What’s Happening in Cloudsourcing, Really?

Enterprises are coming to terms with the cloud, according to my most recent survey, but they are also recognizing that there are things that “classical wisdom” says they can do in the cloud that simply don’t work out.  This is going to change the risk/benefit profile for cloud computing for the providers because eventually the facts of cloud cost and benefit are going to get out.  In the near term, there’s an opportunity for cloud providers to step up and support the real world, getting a jump on competitors, and that creates a similar opportunity for vendors who can support cloud infrastructure in some way.

What everyone has ignored in cloud computing, say enterprises, is the cost of data storage.  The applications that meet business-case requirements so far are typically those that have relatively little storage required, hardly the mainstream of IT.  Most responsible studies of cloud adoption (in which, modestly, I’ll include my own) have always expected that penetration of cloud computing into the enterprise would be under 30% because of pricing.  What business buyers are learning is that basic virtual-machine hosting a la IaaS doesn’t address application support costs, and so that strategy cannot be expected to gain much savings from support economies either.  This more than any other factor is moving buyer consideration up the food chain toward PaaS and SaaS.

Still, according to enterprises, the big question is what will happen to data costs.  Cloud services exact a double penalty for cloud data; you pay for storage and then you pay for access.  Large databases that are churned regularly end up costing a mint in the cloud.  Transactional applications can’t deal with summary data (they create the data you’re hoping to summarize) so they are difficult or impossible to cloudsource.  IBM and other vendors have been pushing the use of summarized repository abstractions as the basis for BI applications in the cloud, and this notion is a good one because most BI doesn’t need to deal with detail-level data.  The result is that BI apps have outrun just about every other mission-critical app class; they dodge the data cost problem.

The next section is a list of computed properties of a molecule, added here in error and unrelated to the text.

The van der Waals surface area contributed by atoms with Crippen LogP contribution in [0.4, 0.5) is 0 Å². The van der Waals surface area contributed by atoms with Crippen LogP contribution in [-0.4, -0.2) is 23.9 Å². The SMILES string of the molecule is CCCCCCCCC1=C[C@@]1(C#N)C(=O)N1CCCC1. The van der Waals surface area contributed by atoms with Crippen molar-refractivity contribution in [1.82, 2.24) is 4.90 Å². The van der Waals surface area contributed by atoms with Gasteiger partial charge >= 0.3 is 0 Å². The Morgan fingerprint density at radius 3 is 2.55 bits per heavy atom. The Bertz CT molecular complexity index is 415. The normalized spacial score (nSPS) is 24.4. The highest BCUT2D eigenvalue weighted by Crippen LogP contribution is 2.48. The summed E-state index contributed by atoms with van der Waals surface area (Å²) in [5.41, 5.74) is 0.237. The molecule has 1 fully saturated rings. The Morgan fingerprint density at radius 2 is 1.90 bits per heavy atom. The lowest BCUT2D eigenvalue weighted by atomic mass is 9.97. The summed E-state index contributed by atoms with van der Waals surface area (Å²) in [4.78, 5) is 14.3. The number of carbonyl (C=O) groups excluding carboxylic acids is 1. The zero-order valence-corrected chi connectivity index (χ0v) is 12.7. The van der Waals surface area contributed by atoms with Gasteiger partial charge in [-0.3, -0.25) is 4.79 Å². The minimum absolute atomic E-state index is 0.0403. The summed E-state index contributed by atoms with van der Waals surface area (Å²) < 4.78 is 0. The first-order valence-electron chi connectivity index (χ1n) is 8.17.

In the SMB space the picture is brighter in some regards.  SMBs are finding that the cloud’s biggest benefit is dodging technical support costs, which are higher for the SMB because of limited career path for good techs and often limited tech resources available in the local labor pool.  National recruiting is outside the scope of most SMB hiring.  SMBs also have literally an order of magnitude less data to store and move around, which means that their cloud costs are more easily covered by savings.  It’s hard to get a good estimate for SMB cloud potential in a realistic survey because SMBs are less likely to have a handle on either their current costs or their potential savings, but it looks to us like well over half of SMB IT spending could be cloudsourced based on our fall survey.  That says that the primary target for cloud services has to be the SMB…or even the consumer.

We’re starting to see some interesting strategies to try to make all this work better even at the enterprise level.  The most promising approach is to focus the cloud data market on backup or deeper storage, which means creating a transparent storage hierarchy that starts on prem and moves into the cloud, with applications running to move information among the tiers based on policy.  IBM, Oracle, and Microsoft are all said to be proposing this sort of thing, and a few startups have productized it in the form of storage appliances that virtualize such a hierarchy.  The tools aren’t perfect yet but progress is being made, and this may be the most important technology evolution in terms of maximizing the cloud opportunity.